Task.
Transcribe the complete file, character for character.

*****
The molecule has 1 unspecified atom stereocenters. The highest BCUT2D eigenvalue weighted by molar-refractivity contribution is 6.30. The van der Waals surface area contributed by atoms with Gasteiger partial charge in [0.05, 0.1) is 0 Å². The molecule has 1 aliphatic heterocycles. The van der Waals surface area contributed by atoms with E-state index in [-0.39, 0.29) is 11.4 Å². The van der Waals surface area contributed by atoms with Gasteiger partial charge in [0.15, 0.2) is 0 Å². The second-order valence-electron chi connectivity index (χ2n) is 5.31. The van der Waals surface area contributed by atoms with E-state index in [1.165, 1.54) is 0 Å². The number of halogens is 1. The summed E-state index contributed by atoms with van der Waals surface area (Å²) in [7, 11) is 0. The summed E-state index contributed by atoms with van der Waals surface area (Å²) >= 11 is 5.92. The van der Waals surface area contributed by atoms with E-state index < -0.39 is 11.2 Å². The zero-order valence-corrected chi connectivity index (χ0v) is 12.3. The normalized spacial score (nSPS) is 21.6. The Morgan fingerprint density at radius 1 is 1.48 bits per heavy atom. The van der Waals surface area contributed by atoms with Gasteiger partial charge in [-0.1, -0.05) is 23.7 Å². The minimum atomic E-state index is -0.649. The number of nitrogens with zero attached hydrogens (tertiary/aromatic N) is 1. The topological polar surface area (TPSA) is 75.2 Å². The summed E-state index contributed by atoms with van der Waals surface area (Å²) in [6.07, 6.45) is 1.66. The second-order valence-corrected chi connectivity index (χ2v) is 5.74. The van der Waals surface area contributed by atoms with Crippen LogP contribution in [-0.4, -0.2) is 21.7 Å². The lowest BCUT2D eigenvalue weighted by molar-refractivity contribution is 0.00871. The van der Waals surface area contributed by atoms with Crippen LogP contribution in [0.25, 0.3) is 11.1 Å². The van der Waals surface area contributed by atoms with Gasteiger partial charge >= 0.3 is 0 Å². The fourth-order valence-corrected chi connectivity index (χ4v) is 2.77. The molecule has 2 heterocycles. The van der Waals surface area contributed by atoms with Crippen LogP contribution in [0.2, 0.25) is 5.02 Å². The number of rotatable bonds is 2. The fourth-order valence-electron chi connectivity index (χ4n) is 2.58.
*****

The molecule has 1 unspecified atom stereocenters. The highest BCUT2D eigenvalue weighted by molar-refractivity contribution is 6.30. The van der Waals surface area contributed by atoms with Gasteiger partial charge in [0.05, 0.1) is 0 Å². The molecule has 1 aliphatic heterocycles. The van der Waals surface area contributed by atoms with E-state index in [-0.39, 0.29) is 11.4 Å². The van der Waals surface area contributed by atoms with Gasteiger partial charge in [0.15, 0.2) is 0 Å². The second-order valence-electron chi connectivity index (χ2n) is 5.31. The van der Waals surface area contributed by atoms with E-state index in [1.165, 1.54) is 0 Å². The number of halogens is 1. The summed E-state index contributed by atoms with van der Waals surface area (Å²) in [7, 11) is 0. The summed E-state index contributed by atoms with van der Waals surface area (Å²) >= 11 is 5.92. The van der Waals surface area contributed by atoms with E-state index < -0.39 is 11.2 Å². The zero-order valence-corrected chi connectivity index (χ0v) is 12.3. The normalized spacial score (nSPS) is 21.6. The Morgan fingerprint density at radius 1 is 1.48 bits per heavy atom. The van der Waals surface area contributed by atoms with Gasteiger partial charge in [-0.1, -0.05) is 23.7 Å². The minimum atomic E-state index is -0.649. The number of nitrogens with zero attached hydrogens (tertiary/aromatic N) is 1. The topological polar surface area (TPSA) is 75.2 Å². The summed E-state index contributed by atoms with van der Waals surface area (Å²) in [6.07, 6.45) is 1.66. The second-order valence-corrected chi connectivity index (χ2v) is 5.74. The van der Waals surface area contributed by atoms with Crippen LogP contribution in [-0.4, -0.2) is 21.7 Å². The lowest BCUT2D eigenvalue weighted by molar-refractivity contribution is 0.00871. The van der Waals surface area contributed by atoms with Crippen LogP contribution in [0.25, 0.3) is 11.1 Å². The van der Waals surface area contributed by atoms with Gasteiger partial charge >= 0.3 is 0 Å². The fourth-order valence-corrected chi connectivity index (χ4v) is 2.77. The molecule has 2 heterocycles. The van der Waals surface area contributed by atoms with Crippen LogP contribution in [0.2, 0.25) is 5.02 Å². The number of rotatable bonds is 2. The fourth-order valence-electron chi connectivity index (χ4n) is 2.58.